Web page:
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Final-year Early Childhood Studies undergraduates, Lydia Dykes, from Chester and Nia Williams, from Llangollen, have both had papers accepted for the prestigious Early Childhood Studies Degrees Network. The Network works to promote the student voice and showcase students’ engagement with contemporary childhood and workforce issues - theory and practice. Its UK-wide reach makes only work of the highest standard acceptable, making this a significant achievement for Lydia and Nia and their University of Chester course tutors.

Lydia’s submission was entitled: ‘Raising understanding of Islamophobia in early years settings’ and Nia’s, “’Examining the marginalisation and stigma encountered by lesbian, gay and bi-sexual parents and young children.’ Their work will now be published on-line for an academic year on the Network's website. 

Lydia has always been interested in how young children learn and develop and said her Chester course was enabling her to gain an holistic perspective of child development. “Alongside my studies, I work in a nursery and my degree has been invaluable in developing my confidence and skills in this role. I am passionate about equality and acceptance of all genders, races, religions and sexualities, and believe the best way to tackle discrimination in our society is to promote respect and challenge stereotypes in early childhood”, said Lydia.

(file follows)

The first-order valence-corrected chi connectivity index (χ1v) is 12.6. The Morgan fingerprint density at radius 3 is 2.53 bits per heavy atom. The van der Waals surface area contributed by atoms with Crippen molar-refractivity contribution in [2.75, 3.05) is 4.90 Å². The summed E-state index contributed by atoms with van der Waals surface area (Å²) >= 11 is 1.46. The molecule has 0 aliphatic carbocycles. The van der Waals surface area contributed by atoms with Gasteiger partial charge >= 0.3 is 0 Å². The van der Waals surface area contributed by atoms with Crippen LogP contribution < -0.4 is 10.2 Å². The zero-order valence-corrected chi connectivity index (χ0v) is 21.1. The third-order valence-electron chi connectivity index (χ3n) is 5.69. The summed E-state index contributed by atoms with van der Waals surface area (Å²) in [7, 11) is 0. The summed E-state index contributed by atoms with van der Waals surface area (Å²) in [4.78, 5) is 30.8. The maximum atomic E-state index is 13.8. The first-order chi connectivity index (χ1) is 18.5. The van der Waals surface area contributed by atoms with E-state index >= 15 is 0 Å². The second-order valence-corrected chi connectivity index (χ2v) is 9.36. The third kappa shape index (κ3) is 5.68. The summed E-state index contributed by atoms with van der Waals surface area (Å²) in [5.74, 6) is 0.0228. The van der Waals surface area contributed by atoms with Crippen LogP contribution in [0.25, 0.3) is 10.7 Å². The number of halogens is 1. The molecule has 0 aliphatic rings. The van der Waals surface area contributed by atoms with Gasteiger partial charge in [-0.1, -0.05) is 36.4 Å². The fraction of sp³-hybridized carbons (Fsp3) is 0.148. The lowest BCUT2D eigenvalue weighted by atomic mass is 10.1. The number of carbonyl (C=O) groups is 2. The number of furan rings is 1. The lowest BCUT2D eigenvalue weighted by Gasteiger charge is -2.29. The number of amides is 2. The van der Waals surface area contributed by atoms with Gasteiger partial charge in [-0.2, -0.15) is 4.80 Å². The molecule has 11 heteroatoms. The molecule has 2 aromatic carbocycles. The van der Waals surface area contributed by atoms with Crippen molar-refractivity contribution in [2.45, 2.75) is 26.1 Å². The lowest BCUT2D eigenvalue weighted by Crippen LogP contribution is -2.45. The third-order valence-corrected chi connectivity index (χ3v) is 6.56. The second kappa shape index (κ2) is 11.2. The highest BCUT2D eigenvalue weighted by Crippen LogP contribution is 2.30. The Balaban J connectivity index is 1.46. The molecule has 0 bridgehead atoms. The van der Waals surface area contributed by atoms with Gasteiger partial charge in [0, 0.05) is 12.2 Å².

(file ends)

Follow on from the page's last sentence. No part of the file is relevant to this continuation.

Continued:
Nia shares her passion for early years’ development and already has three years’ day nursery experience, working with young children and their families, under her belt. “My interest is in researching how young children develop and the social implications that may determine a child’s future,” she said.   

Paula Hamilton, Senior Lecturer in the Faculty of Education and Children’s Services, who supported Lydia and Nia to develop their essays into journal-style papers, said: “Submissions are made by many Higher Education providers across the UK which have Early Years degree programmes, so this is an excellent achievement. I am super proud of them both, for the quality of the work produced and for giving critical thought to important diversity topics that really need to be addressed more frequently within early years and school settings”.

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